Thus, oils with a high iodine value contain more double bonds than low-IV oils. Also, edible oils with high IVs are usually less stable and more susceptible to oxidation. Natural oils chemically are triglycerides; a triglyceride is an ester derived from glycerol and three fatty acids conforming to the structure shown in Figure 1. The triglycerides used in the described patents included natural products chosen from those listed in Table 1.

The ideal dispersion of glycerin and triglyceride was found to incorporate levels of glycerin between 80% and 99% w/w, and triglycerides between 1% and 20% w/w. Also, the chosen triglycerides were more than 50% by weight C18 and had an IV of between 100 and 160 mg KOH/g. This combination provided a stable dispersion of tryglyceride while also imparting humectant properties and minimizing TEWL—both of which aid in returning skin homeostasis, in turn ameliorating the appearance of the bruise.

Note that the formulation could additionally include ingredients such as vitamins, retinol, flavonoids, antioxidants, anti-acne actives and alpha and/or beta hydroxy acids, added either at a monograph level or 1-5% w/w. However, most critical to ameliorating bruises is this combination of glycerin concentration relative to the triglyceride, and the amount of unsaturation of the triglyceride as measured by IV.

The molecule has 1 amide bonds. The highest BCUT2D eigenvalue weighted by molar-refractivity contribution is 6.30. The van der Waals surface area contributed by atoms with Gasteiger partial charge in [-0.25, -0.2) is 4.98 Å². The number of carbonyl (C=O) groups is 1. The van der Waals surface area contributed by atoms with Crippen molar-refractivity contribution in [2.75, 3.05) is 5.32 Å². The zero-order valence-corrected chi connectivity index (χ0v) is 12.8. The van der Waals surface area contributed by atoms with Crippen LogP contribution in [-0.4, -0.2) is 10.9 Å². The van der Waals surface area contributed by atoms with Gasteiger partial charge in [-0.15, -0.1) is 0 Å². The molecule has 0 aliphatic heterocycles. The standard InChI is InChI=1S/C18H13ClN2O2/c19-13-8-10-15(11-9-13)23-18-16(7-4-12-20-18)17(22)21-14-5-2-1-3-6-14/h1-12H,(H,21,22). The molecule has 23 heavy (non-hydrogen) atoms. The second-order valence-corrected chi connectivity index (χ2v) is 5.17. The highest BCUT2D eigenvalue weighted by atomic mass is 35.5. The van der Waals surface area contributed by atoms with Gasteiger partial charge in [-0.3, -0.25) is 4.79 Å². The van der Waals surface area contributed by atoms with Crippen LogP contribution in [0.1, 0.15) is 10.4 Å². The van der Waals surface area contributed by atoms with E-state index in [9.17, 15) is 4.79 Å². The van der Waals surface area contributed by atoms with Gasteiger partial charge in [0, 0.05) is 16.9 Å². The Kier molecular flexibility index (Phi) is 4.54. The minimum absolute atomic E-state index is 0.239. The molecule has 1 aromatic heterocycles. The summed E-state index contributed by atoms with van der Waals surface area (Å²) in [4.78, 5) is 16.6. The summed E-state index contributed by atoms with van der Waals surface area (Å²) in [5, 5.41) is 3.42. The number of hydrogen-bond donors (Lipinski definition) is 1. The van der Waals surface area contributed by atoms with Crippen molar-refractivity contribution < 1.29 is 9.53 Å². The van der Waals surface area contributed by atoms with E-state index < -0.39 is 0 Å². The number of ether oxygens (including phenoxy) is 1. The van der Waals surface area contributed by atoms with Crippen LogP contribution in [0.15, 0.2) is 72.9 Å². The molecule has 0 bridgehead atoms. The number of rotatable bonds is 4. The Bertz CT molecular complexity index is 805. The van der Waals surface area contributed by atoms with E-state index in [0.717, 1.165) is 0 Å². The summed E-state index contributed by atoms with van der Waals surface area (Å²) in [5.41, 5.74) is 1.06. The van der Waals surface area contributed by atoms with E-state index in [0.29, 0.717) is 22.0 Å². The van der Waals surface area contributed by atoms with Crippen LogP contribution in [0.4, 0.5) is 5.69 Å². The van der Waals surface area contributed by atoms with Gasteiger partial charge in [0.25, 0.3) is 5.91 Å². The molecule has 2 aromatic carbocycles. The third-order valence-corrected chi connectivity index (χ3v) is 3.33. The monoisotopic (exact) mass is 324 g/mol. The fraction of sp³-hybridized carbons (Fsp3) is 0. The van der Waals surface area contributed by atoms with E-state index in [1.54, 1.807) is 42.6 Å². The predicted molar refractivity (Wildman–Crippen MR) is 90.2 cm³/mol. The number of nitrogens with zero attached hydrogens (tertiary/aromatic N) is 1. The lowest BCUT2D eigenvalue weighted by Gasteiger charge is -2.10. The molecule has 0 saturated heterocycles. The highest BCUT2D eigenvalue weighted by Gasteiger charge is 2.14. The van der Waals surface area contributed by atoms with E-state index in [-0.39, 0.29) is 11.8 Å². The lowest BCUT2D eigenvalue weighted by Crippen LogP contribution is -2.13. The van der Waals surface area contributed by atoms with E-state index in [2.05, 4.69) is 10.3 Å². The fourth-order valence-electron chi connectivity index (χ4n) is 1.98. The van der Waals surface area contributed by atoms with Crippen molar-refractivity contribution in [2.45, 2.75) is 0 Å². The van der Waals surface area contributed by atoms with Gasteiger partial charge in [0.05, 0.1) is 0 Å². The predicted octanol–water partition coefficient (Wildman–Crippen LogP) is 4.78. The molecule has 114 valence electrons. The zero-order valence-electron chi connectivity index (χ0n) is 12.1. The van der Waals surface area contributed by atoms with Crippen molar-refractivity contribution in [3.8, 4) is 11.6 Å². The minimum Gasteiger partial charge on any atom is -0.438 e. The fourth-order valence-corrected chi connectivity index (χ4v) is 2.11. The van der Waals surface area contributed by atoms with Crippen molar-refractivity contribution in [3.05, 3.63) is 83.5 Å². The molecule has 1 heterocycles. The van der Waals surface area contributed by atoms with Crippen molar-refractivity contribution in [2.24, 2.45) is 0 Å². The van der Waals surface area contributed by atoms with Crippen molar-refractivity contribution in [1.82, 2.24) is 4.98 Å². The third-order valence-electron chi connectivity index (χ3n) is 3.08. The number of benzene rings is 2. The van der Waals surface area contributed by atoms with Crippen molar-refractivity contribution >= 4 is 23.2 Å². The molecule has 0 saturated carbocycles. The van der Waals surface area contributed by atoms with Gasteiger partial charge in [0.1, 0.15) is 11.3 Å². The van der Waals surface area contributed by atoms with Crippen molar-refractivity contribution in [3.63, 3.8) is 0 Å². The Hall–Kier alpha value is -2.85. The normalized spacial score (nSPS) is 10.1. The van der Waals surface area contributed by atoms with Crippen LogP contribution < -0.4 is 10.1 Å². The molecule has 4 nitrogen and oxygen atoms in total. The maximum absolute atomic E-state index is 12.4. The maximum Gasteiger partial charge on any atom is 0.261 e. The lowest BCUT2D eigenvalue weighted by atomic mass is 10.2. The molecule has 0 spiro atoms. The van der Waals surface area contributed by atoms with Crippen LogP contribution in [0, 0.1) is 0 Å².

Optimized Formula Evaluations

To evaluate the stability of the specified glycerin/triglyceride formulation (Formula 1), the specified number of grams of evening primrose oil (Oenothera biennis) was added to glycerin under good agitation over a range of concentrations; evening primrose oil was selected for its 152 IV. The blend was mixed for 30 min, whereupon it was passed through a homogenizer. After 30 min at room temperature, the product was visually evaluated for separation into its oil and water phases (see Figure 2).

The formulation was then tested using a microscope slide dip process (MSDP). In this test, 200 g of the formulation are placed into a 400 mL-beaker. A microscope slide is dipped into the formulation and left there for 5 min at room temperature, whereupon the appearance of the slide is evaluated and scored, per Table 2. The slide is then removed and left exposed to the air for 5 min, a drop of water is added, and the slide is evaluated a second time and scored, per Table 3. The combined results of the MSDP are shown in Table 4.